Interactive spreadsheets in Jupyter

Interactive spreadsheets in JupyterMartin RenouBlockedUnblockFollowFollowingMar 8ipywidgets plays an essential part in the Jupyter ecosystem; it brings interactivity between user and data.

Widgets are eventful Python objects that often have a visual representation in the Jupyter Notebook or JupyterLab: a button, a slider, a text input, a checkbox…More than a library of interactive widgets, ipywidgets is a powerful framework upon which it is straightforward to create new custom widgets.

Developers can quickly start their own widgets library with best practices of code structure and packaging using the widget-cookiecutter project.

You can find examples of really nice widgets libraries in the blog-post: Video streaming in the Jupyter Notebook.

A spreadsheet is an interactive tool for data analysis in a tabular form.

It consists of cells and cell ranges.

It supports value dependent cell formatting/styling and one can apply mathematical functions on cells and perform chained computations.

It is the perfect user interface for statistical and financial operations.

The Jupyter Notebook was lacking a spreadsheet library, that’s when ipysheet comes into play.

ipysheetipysheet is a new interactive widgets library that aims at implementing the core features of a good spreadsheet application and more.

There are two main widgets in ipysheet, the Cell widget, and the Sheet widget.

We provide helper functions for creating rows, columns and cell ranges in general.

The cell value can be a boolean, a numerical value, a string, a date, and of course another widget!ipysheet uses a Matplotlib-like API for creating a sheet:The user can create entire rows, columns, and even cell ranges:Of course, values in cells are dynamic, the cell value can be dynamically updated from Python and the new value will be visible in the sheet.

It is possible to link a cell value to a widget (in the following screenshot a FloatSlider widget is linked to cell “a”) and to define a specific cell as the result of a custom calculation depending on other cells:Custom styling can be used, using what we call renderers:Adding support to NumPy Arrays and Pandas Dataframes loading and exporting was an important feature that we wanted.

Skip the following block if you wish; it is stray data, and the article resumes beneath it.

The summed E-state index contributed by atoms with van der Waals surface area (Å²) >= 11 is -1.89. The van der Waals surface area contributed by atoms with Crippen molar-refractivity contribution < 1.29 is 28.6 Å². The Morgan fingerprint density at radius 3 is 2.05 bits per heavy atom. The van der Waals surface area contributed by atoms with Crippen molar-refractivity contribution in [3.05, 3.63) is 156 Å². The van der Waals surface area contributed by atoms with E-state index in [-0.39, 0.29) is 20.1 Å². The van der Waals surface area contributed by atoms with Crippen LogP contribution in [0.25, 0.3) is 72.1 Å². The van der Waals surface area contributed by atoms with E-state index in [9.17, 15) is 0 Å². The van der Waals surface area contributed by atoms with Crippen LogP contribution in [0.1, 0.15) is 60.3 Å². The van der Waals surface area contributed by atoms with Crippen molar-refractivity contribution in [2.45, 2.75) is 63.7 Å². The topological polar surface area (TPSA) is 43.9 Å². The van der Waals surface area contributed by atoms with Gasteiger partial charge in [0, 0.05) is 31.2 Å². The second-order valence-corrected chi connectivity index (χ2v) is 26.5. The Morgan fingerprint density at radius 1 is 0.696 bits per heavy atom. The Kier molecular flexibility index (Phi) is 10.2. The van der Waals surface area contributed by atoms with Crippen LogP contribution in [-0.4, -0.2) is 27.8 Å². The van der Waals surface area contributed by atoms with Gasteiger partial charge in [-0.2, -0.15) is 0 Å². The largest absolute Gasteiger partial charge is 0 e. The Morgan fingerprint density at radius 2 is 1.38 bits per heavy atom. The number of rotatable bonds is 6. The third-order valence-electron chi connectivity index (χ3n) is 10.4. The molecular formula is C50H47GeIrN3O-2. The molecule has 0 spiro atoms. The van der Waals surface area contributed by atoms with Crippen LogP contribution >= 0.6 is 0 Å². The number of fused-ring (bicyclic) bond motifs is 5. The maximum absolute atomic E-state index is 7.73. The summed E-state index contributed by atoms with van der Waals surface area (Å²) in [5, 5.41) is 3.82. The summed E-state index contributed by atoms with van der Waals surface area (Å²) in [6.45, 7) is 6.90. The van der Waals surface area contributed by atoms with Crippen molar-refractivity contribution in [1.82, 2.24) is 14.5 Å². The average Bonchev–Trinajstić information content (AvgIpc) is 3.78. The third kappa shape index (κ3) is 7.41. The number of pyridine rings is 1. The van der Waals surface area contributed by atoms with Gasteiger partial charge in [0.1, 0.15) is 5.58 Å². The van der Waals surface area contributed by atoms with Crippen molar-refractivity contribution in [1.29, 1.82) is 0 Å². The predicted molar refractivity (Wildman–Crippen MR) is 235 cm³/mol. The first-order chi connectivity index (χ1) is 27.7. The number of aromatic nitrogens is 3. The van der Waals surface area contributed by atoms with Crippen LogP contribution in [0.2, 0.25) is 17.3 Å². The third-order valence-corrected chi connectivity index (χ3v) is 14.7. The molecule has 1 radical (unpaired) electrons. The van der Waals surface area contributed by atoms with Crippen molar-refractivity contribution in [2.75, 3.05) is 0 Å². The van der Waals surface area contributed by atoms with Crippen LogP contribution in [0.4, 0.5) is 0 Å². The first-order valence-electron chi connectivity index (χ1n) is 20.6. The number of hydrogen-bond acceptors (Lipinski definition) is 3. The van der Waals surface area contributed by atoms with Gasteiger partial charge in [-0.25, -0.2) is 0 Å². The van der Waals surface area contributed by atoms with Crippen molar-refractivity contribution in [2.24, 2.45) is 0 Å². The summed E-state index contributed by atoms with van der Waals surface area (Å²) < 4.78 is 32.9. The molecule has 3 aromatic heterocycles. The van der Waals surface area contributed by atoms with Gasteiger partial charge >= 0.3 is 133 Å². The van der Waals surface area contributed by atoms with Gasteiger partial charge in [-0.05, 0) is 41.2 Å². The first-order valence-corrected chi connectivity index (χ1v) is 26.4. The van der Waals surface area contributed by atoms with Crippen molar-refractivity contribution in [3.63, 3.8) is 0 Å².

ipysheet provides from_array, to_array, from_dataframe and to_dataframe functions for this purpose:Another killer feature is that a cell value can be ANY interactive widget.

This means that the user can put a button or a slider widget in a cell:But it also means that a higher level widget can be put in a cell.

Whether the widget is a plot from bqplot, a map from ipyleaflet or even a multi-volume rendering from ipyvolume:You can try it right now with binder, without the need of installing anything on your computer, just by clicking on this button:The source code is hosted on Github: https://github.

com/QuantStack/ipysheet/Similar projectsipyaggrid is a widgets library for importing/editing/exporting Pandas Dataframes: Harnessing the power of ag-Grid in Jupyterqgrid is an interactive grid for sorting, filtering, and editing Pandas Dataframes in Jupyter notebooks.

AcknowledgmentsThe development of ipysheet is led by QuantStack.

This development is sponsored by Société Générale and Bloomberg.

About the AuthorsMaarten Breddels is an entrepreneur and freelance developer / consultant / data scientist working mostly with Python, C++ and Javascript in the Jupyter ecosystem.

Founder of vaex.


His expertise ranges from fast numerical computation, API design, to 3d visualization.

He has a Bachelor in ICT, a Master and PhD in Astronomy, likes to code and solve problems.

Martin Renou is a Scientific Software Engineer at QuantStack.

Before joining QuantStack, he studied at the French Aerospace Engineering School SUPAERO.

He also worked at Logilab in Paris and Enthought in Cambridge.

As an open source developer at QuantStack, Martin worked on a variety of projects, from xsimd, xtensor, xframe, xeus and xeus-python in C++ to ipyleaflet and ipywebrtc in Python and JavaScript.


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